ethnic, gender, and political lines. Men are more likely to turn away from religion than women; African-Americans and Latinos are more likely than whites to be affiliated with a church. Forty percent of liberals consider themselves to be unaffiliated, while only nine-percent of conservatives do. Age also seems to be a factor, as one-third of Americans under the age of 30 do not belong to an organized religion.
But while these statistics tell us much about religious demographics, they do not explain why this acceleration has occurred over the past twenty years. There are many reasons, I suppose: shifts in our culture, in our politics, and in the family unit (churchgoing has historically begun in the home). Whatever the case, I certainly understand the sentiment behind it. As I wrote in The Two Agreements, “You’ve … realized that some of the doctrinal pieces (of religion) do not belong to the puzzle for your life. Perhaps the religion of your early childhood included a doctrine that pitted your spiritual self against your fleshly self in an internal battle of good and evil. You were taught that your fleshly body—ever present with desires, thoughts, and shortcomings condemned your soul to eternal torment in hell and made you an enemy of God.”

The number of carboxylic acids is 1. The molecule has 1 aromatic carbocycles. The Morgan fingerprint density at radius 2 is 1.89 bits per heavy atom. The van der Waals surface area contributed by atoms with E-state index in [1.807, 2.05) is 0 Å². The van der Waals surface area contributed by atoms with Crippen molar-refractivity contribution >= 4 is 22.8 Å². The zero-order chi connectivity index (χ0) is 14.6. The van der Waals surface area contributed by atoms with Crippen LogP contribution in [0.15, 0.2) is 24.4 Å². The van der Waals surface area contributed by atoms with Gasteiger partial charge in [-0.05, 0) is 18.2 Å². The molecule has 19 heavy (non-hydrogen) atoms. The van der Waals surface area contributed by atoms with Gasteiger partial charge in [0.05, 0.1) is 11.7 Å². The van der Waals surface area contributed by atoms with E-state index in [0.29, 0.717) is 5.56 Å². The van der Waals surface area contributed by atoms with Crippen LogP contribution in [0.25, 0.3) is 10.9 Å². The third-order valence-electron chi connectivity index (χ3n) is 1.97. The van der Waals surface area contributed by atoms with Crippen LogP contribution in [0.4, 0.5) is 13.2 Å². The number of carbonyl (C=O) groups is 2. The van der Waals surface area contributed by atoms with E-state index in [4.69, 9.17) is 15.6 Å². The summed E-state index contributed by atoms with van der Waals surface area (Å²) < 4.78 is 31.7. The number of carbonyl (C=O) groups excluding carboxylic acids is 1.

Whereas in the past people used to ignore these feelings (and probably even feel guilty for feeling them), today they are choosing a different way. I also note in The Two Agreements that about every 500 years the world civilization experiences a major shakeup. Given the statistics above, perhaps that time
is now. Rather than taking the negative view that religion is disintegrating, we should look at it as an opportunity to reach the next level of spiritual awareness. The fact that people are turning away from organized religion does not necessarily mean they are denying the Creator; in fact, quite the opposite. It indicates that they crave the freedom to experience the spiritual connection without rules, regulations and conditions.
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